Tsh: I sleep in until 9, at which time I leisurely enjoy a cup of coffee and work in my writing loft that overlooks the ocean until about noon, when I eat a three-course meal prepared by my personal chef. Then I write the rest of the day in my mountain cabin next to a rolling fire.
In reality, I write amongst the laundry pile and between kissing owies. I would love to have a writing routine, and in some ways, I do — I write whenever I can. This changes month-to-month, and there are times when I have a slightly more regimented writing schedule, and other seasons when I go with the flow. Right now, for example, I write on Monday, Wednesday, and Friday mornings while my oldest daughter is at her half-day kindergarten. It’s not ideal, but it’s what works for now, because as much as I love writing, being a mom is my main gig. I scoop up all those precious moments of writing time as I get them because they don’t happen often, and they’re usually not in a creatively-freeing space.
I know it won’t be this way forever, so that makes this season okay. I’ll blink, and then all three will be school age and they’ll be able to tie their own shoes and go to the bathroom on their own. Perhaps then I’ll be able to spread out and devote time and space to perfecting this craft that I love. In the meantime, though, I live fully in the season I’m in. I don’t wish it away because my children are precious; a gift. They’re messy and inconsistent and loud, but there just as much an inspiration as any breathtaking view.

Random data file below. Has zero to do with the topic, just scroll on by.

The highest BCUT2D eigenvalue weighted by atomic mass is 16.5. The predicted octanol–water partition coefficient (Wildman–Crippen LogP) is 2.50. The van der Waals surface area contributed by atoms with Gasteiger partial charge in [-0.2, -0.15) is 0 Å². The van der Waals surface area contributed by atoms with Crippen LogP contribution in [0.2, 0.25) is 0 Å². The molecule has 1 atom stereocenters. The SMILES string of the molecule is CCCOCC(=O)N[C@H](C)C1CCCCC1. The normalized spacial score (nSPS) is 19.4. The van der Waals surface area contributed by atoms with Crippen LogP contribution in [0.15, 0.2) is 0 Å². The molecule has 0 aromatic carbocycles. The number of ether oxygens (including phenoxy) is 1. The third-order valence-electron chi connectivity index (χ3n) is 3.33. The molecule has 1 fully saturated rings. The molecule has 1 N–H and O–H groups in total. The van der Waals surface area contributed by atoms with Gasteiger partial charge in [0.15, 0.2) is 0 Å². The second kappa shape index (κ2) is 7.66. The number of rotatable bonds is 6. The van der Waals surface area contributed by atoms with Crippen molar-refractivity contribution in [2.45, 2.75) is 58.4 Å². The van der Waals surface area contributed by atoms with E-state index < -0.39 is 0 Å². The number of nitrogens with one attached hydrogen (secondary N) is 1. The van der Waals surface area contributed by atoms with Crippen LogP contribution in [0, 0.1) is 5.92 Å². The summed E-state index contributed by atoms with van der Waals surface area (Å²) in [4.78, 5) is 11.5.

Theo: Are you thinking of writing another book?
Tsh: Yes. I’ll mostly likely start my next book after the embers cool a bit from this book’s release, and after several months of “normal” life (my family needs a good dose of that right now). I also have an idea for another blog channel that I might work in to my network, who knows.
Basically, I want to marry my experience of living overseas with parenting and simple living, and explore the ways different cultures run their homes and families successfully. What can we each learn from our varied perceptions of how to best raise children? Have company over for dinner? Have a good relationship with the in-laws? I’d like to dive in to several cultures’ unique ideas for living everyday family life, and highlight that culture’s qualities in a positive, life-affirming way.
Learn more about Tsh Oxenreider and Simple Mom at the Simple Mom site.